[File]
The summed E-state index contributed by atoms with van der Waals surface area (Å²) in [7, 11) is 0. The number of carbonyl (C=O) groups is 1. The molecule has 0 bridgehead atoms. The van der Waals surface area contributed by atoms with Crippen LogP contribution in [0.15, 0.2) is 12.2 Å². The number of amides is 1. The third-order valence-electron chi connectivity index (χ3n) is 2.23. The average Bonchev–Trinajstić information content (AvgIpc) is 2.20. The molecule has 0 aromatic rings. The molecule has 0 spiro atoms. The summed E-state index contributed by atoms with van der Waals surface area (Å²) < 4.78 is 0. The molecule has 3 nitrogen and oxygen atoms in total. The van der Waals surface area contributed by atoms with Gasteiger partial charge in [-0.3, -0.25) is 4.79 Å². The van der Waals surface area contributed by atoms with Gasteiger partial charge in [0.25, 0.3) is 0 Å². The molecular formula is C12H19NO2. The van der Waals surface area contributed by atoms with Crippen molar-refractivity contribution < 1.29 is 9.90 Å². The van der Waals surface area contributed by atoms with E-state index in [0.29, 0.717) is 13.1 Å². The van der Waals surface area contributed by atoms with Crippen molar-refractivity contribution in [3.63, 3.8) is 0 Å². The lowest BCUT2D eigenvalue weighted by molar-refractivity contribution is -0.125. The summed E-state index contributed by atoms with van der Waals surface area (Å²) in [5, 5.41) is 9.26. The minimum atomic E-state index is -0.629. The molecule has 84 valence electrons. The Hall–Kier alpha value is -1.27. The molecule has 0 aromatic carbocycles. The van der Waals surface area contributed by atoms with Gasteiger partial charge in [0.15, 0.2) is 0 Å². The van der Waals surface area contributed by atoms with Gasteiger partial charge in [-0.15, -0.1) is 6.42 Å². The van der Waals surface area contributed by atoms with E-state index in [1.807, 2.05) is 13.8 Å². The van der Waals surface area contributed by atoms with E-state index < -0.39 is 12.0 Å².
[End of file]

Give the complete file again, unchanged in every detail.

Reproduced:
The summed E-state index contributed by atoms with van der Waals surface area (Å²) in [7, 11) is 0. The number of carbonyl (C=O) groups is 1. The molecule has 0 bridgehead atoms. The van der Waals surface area contributed by atoms with Crippen LogP contribution in [0.15, 0.2) is 12.2 Å². The number of amides is 1. The third-order valence-electron chi connectivity index (χ3n) is 2.23. The average Bonchev–Trinajstić information content (AvgIpc) is 2.20. The molecule has 0 aromatic rings. The molecule has 0 spiro atoms. The summed E-state index contributed by atoms with van der Waals surface area (Å²) < 4.78 is 0. The molecule has 3 nitrogen and oxygen atoms in total. The van der Waals surface area contributed by atoms with Gasteiger partial charge in [-0.3, -0.25) is 4.79 Å². The van der Waals surface area contributed by atoms with Gasteiger partial charge in [0.25, 0.3) is 0 Å². The molecular formula is C12H19NO2. The van der Waals surface area contributed by atoms with Crippen molar-refractivity contribution < 1.29 is 9.90 Å². The van der Waals surface area contributed by atoms with E-state index in [0.29, 0.717) is 13.1 Å². The van der Waals surface area contributed by atoms with Crippen molar-refractivity contribution in [3.63, 3.8) is 0 Å². The lowest BCUT2D eigenvalue weighted by molar-refractivity contribution is -0.125. The summed E-state index contributed by atoms with van der Waals surface area (Å²) in [5, 5.41) is 9.26. The minimum atomic E-state index is -0.629. The molecule has 84 valence electrons. The Hall–Kier alpha value is -1.27. The molecule has 0 aromatic carbocycles. The van der Waals surface area contributed by atoms with Gasteiger partial charge in [0.15, 0.2) is 0 Å². The van der Waals surface area contributed by atoms with Gasteiger partial charge in [-0.15, -0.1) is 6.42 Å². The van der Waals surface area contributed by atoms with E-state index in [1.807, 2.05) is 13.8 Å². The van der Waals surface area contributed by atoms with E-state index < -0.39 is 12.0 Å².